I've been asked many times, "How much RAM do I need for gaming?" The short answer is 8GB. Yes, it sounds so simple but bear in mind that there are many factors that affect how your RAM performs together with your other PC components. For this one, we'll stick with an imaginary system with no dedicated video card. This ensures we get close to minimal outside factors when determining the best amount of RAM for a gaming system. That is, considering price to performance, of course.
Why is RAM important?
Random Access Memory (RAM) temporarily holds information that a computer may require to get in real-time or after a couple of seconds, or milliseconds at that. Also known as volatile memory, it holds important data that your PC needs repeatedly or quickly. Hard drives can also store these bits of information but they can't go toe to toe with the read-write speed that RAM sticks offer. The only catch is it's volatile. Once power is cut, all information that the RAM sticks held will be wiped. So how what role does RAM hold in everyday computing? Simply put, the higher the capacity and frequency, the easier it gets for your computer to multi-task. If you've ever asked yourself, "how much RAM do I need for gaming," since you noticed your PC's lagging even when using Google Chrome, we highly suggest you check if you have 8GB of RAM and above.
Today's RAM Standard
4GB is ok, 8GB is good enough, 16GB is A-OK, and 32GB and upwards is overkill. In terms of basic productivity, 4GB is fine enough as long as you don't splurge on too many browser tabs or office apps. For gaming, at least for games that aren't visually intensive, 8GB does the job. However, there'd be some games where you need to finetune some of the graphics settings to get that coveted 60fps. The sweet spot is 16GB. 64-bit versions of Windows require at least 2.5GB of RAM with the remainder of your total RAM waiting to be consumed by other programs. For systems that don't have a dedicated GPU like AMD's A series and Ryzen processors, a portion of your gaming PC's RAM gets allocated to the APU. Radeon Vega is quite a powerful integrated graphics card if given ample RAM room to breathe.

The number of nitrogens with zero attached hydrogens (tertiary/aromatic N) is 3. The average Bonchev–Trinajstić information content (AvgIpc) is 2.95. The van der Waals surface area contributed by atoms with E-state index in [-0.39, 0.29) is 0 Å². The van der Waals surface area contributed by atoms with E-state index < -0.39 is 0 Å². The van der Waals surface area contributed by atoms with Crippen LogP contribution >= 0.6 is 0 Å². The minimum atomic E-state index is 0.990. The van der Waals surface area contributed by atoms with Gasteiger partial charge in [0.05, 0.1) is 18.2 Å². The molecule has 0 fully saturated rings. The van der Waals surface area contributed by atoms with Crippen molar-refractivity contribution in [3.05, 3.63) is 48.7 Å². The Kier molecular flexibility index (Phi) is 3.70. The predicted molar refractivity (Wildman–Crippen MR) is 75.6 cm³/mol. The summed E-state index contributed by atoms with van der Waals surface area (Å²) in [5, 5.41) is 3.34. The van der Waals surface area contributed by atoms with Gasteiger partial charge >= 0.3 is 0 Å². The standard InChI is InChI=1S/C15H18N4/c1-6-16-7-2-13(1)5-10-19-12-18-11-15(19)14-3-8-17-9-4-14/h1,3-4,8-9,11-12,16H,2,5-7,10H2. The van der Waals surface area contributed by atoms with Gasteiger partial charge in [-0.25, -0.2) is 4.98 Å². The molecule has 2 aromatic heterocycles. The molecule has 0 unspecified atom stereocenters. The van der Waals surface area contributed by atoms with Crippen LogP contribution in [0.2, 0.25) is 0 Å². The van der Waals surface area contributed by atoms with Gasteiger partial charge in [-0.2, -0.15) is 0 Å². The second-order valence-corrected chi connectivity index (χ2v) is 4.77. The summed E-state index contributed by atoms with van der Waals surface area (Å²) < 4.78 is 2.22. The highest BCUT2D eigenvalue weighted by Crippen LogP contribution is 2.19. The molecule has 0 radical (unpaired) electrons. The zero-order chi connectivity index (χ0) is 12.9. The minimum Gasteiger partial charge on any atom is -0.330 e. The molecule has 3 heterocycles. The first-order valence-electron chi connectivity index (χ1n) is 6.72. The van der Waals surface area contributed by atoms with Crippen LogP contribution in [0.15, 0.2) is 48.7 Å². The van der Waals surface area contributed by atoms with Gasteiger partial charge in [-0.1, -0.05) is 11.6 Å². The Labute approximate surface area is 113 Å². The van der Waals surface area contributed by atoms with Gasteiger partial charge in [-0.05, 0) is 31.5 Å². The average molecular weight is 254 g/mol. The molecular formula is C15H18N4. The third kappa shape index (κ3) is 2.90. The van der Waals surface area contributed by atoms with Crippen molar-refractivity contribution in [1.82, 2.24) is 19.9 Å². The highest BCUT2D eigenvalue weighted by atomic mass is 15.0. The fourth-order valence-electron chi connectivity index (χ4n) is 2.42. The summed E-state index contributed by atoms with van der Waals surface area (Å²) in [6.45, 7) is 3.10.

Price to Performance
Building a gaming PC today has never been easier. There are a lot of options in the market and almost every month, if not every week, newer, better, and cheaper components become available. It's nice to think of having 32GB of the fastest RAM available. It's a good investment for future-proofing though DDR5 RAM will soon enter the scene. For external-GPU-less gaming for older generations of games, 16GB provides that comfort zone without hurting your budget. Pair your RAM with a decent enough dedicated video card and you're good to go for the next couple of years or so.